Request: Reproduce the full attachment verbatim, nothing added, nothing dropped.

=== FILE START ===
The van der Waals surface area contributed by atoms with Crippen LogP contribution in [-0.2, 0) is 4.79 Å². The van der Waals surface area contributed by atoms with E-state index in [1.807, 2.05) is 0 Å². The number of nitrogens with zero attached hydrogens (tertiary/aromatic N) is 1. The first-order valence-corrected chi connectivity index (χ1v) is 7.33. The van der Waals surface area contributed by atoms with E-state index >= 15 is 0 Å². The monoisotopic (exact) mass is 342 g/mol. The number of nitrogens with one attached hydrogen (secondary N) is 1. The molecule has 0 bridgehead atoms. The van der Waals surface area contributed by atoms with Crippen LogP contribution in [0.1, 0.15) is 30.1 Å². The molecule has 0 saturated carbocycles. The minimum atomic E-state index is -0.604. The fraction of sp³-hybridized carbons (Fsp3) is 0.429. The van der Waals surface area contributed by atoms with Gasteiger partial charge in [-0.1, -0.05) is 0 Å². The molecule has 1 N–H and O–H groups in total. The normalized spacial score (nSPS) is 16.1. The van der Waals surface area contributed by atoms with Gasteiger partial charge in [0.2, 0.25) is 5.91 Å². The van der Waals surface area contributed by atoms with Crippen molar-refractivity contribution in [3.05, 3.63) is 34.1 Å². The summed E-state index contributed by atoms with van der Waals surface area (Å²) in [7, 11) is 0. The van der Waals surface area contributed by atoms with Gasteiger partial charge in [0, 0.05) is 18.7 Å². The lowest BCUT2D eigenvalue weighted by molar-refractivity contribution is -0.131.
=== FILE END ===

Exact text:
The van der Waals surface area contributed by atoms with Crippen LogP contribution in [-0.2, 0) is 4.79 Å². The van der Waals surface area contributed by atoms with E-state index in [1.807, 2.05) is 0 Å². The number of nitrogens with zero attached hydrogens (tertiary/aromatic N) is 1. The first-order valence-corrected chi connectivity index (χ1v) is 7.33. The van der Waals surface area contributed by atoms with E-state index >= 15 is 0 Å². The monoisotopic (exact) mass is 342 g/mol. The number of nitrogens with one attached hydrogen (secondary N) is 1. The molecule has 0 bridgehead atoms. The van der Waals surface area contributed by atoms with Crippen LogP contribution in [0.1, 0.15) is 30.1 Å². The molecule has 0 saturated carbocycles. The minimum atomic E-state index is -0.604. The fraction of sp³-hybridized carbons (Fsp3) is 0.429. The van der Waals surface area contributed by atoms with Gasteiger partial charge in [-0.1, -0.05) is 0 Å². The molecule has 1 N–H and O–H groups in total. The normalized spacial score (nSPS) is 16.1. The van der Waals surface area contributed by atoms with Gasteiger partial charge in [0.2, 0.25) is 5.91 Å². The van der Waals surface area contributed by atoms with Crippen molar-refractivity contribution in [3.05, 3.63) is 34.1 Å². The summed E-state index contributed by atoms with van der Waals surface area (Å²) in [7, 11) is 0. The van der Waals surface area contributed by atoms with Gasteiger partial charge in [0, 0.05) is 18.7 Å². The lowest BCUT2D eigenvalue weighted by molar-refractivity contribution is -0.131.